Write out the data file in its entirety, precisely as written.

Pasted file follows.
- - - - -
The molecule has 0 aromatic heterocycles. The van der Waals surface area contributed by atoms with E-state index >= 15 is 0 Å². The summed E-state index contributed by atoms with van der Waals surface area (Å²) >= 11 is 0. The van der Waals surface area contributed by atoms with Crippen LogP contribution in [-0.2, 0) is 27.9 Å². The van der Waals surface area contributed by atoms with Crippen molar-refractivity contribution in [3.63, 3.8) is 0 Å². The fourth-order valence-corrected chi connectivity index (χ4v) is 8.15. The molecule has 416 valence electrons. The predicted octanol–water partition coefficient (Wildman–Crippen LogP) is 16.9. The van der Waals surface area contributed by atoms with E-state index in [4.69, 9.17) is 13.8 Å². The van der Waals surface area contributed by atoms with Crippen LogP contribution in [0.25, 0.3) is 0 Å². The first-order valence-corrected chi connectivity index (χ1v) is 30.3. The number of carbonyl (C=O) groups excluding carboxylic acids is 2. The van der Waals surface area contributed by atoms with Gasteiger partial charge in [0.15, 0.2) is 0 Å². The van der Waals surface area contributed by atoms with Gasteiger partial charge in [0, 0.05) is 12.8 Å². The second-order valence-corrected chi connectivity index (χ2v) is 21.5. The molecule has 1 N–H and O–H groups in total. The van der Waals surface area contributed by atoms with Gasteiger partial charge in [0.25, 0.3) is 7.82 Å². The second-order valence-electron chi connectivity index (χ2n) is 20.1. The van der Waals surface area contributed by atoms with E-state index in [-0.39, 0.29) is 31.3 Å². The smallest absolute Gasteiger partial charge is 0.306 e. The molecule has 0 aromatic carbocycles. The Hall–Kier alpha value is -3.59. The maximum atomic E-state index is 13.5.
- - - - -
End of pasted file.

The molecule has 0 aromatic heterocycles. The van der Waals surface area contributed by atoms with E-state index >= 15 is 0 Å². The summed E-state index contributed by atoms with van der Waals surface area (Å²) >= 11 is 0. The van der Waals surface area contributed by atoms with Crippen LogP contribution in [-0.2, 0) is 27.9 Å². The van der Waals surface area contributed by atoms with Crippen molar-refractivity contribution in [3.63, 3.8) is 0 Å². The fourth-order valence-corrected chi connectivity index (χ4v) is 8.15. The molecule has 416 valence electrons. The predicted octanol–water partition coefficient (Wildman–Crippen LogP) is 16.9. The van der Waals surface area contributed by atoms with E-state index in [4.69, 9.17) is 13.8 Å². The van der Waals surface area contributed by atoms with Crippen LogP contribution in [0.25, 0.3) is 0 Å². The first-order valence-corrected chi connectivity index (χ1v) is 30.3. The number of carbonyl (C=O) groups excluding carboxylic acids is 2. The van der Waals surface area contributed by atoms with Gasteiger partial charge in [0.15, 0.2) is 0 Å². The van der Waals surface area contributed by atoms with Gasteiger partial charge in [0, 0.05) is 12.8 Å². The second-order valence-corrected chi connectivity index (χ2v) is 21.5. The molecule has 1 N–H and O–H groups in total. The van der Waals surface area contributed by atoms with Gasteiger partial charge in [0.25, 0.3) is 7.82 Å². The second-order valence-electron chi connectivity index (χ2n) is 20.1. The van der Waals surface area contributed by atoms with E-state index in [-0.39, 0.29) is 31.3 Å². The smallest absolute Gasteiger partial charge is 0.306 e. The molecule has 0 aromatic carbocycles. The Hall–Kier alpha value is -3.59. The maximum atomic E-state index is 13.5.